However, using housing to generate a profit and eliminating a potential place for people to live, so that well-heeled tourists can look at the pretty beach, is a misplacement of priorities.

Instead of providing a cogent argument to support their claims, the authors drafted a textbook example of NIMBY-ism.

They assert that the area is not suitable for affordable housing. Why not? No reasons are given. They do not indicate where an appropriate venue for affordable housing should be.

They mention that their area is near Rathtrevor Park and that families of all income levels come to enjoy the oceans. How is the zoning change going to affect that?

Rathtrevor is operated by B.C. Parks with free access to the beach, and I do not foresee that changing.

The authors list eight points in which they reiterate their opinion that the area is unsuitable (again no reason given), British Columbians will have a reduced quality of life due to certain families not having access to the beach (Rathtrevor anyone?), the Parksville economy will crash, and that there will be disastrous financial consequences for those who own short-term vacation rentals.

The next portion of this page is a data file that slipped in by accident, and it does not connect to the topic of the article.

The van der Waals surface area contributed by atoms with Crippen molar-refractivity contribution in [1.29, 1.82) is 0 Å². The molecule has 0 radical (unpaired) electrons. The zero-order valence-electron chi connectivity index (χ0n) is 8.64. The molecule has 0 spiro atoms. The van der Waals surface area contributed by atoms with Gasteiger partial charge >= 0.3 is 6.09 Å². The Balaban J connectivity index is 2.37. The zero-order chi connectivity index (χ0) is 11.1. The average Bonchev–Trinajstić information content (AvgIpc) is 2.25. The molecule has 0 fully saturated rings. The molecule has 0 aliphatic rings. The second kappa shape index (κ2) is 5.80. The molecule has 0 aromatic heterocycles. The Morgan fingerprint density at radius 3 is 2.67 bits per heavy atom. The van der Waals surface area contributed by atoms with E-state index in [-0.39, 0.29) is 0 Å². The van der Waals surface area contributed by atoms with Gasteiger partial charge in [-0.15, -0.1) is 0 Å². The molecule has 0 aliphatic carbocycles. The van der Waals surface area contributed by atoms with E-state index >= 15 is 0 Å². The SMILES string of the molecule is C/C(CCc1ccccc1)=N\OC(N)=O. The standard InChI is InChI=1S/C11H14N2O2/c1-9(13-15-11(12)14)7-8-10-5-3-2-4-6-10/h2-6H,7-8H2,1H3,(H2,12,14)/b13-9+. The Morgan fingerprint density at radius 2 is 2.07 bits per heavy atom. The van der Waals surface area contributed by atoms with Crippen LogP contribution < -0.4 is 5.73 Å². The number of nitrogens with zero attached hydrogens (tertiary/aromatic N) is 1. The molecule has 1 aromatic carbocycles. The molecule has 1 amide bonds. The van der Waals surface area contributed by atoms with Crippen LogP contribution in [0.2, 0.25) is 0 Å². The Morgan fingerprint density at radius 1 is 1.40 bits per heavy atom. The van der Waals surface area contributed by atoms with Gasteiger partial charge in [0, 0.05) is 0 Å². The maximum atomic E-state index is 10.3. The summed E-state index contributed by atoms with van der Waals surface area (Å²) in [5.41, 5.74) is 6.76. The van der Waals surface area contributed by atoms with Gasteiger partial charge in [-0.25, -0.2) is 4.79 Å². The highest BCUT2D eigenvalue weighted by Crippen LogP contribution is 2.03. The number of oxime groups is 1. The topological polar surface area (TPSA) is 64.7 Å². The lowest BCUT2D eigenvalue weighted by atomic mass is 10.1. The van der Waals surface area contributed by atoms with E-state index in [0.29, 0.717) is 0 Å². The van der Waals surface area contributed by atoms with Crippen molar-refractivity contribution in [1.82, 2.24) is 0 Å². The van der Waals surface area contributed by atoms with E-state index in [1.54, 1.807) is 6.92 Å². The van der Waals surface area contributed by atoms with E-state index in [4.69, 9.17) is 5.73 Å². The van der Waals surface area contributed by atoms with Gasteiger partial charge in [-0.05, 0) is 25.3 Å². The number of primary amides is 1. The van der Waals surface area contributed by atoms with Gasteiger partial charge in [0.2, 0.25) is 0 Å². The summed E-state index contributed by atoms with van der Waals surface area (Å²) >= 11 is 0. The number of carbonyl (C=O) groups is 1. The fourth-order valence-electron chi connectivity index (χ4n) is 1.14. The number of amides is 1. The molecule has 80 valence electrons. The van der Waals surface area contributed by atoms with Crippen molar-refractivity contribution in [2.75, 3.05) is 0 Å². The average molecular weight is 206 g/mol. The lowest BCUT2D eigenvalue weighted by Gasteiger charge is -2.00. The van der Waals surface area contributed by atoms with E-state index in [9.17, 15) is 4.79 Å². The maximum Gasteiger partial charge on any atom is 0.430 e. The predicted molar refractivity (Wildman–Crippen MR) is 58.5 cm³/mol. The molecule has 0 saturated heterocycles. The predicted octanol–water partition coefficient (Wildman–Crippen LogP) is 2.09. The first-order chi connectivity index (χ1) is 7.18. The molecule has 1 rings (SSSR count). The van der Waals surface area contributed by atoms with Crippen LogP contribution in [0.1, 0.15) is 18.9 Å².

The authors indicate that through taxes, they support affordable housing.

I suggest that even with the zoning changes, they can still contribute taxes, they just won’t be reaping a windfall in Airbnb revenue, which is unfortunate when viewed through the lens that one plans on generating wealth through the commodification of housing.

David Hendricks


A business rule: Manage the exceptions

I received my B.C. Government Speculation and Vacancy Tax declaration package today.

Notwithstanding the validity of this program, a couple of things: Their own brochure states “more than 99% of people in B.C. are exempt BUT you still have to declare.”

Have our bureaucrats not heard of the Business 101 rule, manage the exceptions? Target the less than one per cent of the population who are supposed to pay the tax, not make the 99 per cent who are exempt jump through the same hoops.

Second, for the people who need to pay, why do we have a separate bureaucracy to handle this program? We already have our annual B.C. homeowners/property tax grant program to identify who owns property.